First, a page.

There are always opposition parties — the full title is “Her Majesty’s Loyal Opposition”. As the title implies, their job is to oppose the government in anything they do, and their loyalty to the country is never in question. (I’ve heard that in some countries, questioning the President or the government can bring your loyalty or patriotism into question! What a quirky notion!)

In the governing party (the one who chooses the Prime Minister) Ministers are appointed. A Minister has a portfolio, which is their job while they’re the Minister. The Industry Minister is in charge of Canada’s Industry; the Agriculture Minister is in charge of Canada’s agriculture, and so forth. They are ultimately responsible for any problems that arise while they’re holding the portfolio. In the case of Gerry Ritz, he’s responsible for the tainted meat from Maple Leaf. The idea is that if they had enacted better laws, the problems would not have happened.

The opposition party/parties appoint(s) “Critics”. For _every party_ and every Minister, there is a Critic. In the case of Gerry Ritz, he’s got *three* Agriculture Critics watching his every move. It is their duty and privilege to make the Minister answer for any misfortunes, laws, or actions that happen during their term. In the extremely rare case where a party gets an overwhelming lead, they will invite the leaders of the opposition parties to sit in the House and appoint their own members as Critics. This happened once at the provincial level.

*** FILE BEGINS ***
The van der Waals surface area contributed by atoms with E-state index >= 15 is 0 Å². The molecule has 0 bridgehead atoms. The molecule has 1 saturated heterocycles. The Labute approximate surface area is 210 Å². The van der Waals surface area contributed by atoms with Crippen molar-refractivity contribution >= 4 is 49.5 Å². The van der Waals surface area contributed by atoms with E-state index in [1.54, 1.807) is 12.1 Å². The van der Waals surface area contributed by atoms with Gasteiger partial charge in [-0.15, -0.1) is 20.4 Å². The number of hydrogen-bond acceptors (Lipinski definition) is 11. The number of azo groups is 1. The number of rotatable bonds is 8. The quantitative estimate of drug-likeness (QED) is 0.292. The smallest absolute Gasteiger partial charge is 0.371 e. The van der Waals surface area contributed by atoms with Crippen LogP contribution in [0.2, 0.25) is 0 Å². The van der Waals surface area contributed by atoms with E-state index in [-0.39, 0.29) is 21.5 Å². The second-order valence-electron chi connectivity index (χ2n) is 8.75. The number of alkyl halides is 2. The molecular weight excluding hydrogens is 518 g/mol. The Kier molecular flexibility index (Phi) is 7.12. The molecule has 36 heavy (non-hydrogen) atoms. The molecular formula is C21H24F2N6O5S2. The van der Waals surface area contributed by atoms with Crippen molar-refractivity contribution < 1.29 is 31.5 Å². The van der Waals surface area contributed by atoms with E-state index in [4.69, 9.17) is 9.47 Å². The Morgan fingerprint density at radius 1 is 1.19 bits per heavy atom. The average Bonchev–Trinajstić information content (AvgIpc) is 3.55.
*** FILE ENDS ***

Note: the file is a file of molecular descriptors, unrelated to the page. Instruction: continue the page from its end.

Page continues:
I’m not sure how this will work with another party elected. Perhaps there will be four critics. Nevertheless, the critics are an integral part of Canada’s political system. They make it extremely difficult for the government to get away with anything in secret.

This may be old news for those in a parliamentary system, but it’s completely different from the U.S., where the press — the “Fourth Estate” (or fourth branch of government) — is supposed to do that watchdog function. Sometimes it does it well, and other times …uh… less well.

It would be interesting to debate which method works better — you can post your comments below. The most amusing aspect of this to me: even though it was unknowing, I really was right on about the critic taking work from news people!

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33 Comments on “Nice Work If You Can Get It

  1. You could say that the comments by Ritz were real crackers.

    Uh, sorry. I just can’t pass up a really bad (and obvious) joke, which may or may not have already been made in a less blatant form in the article.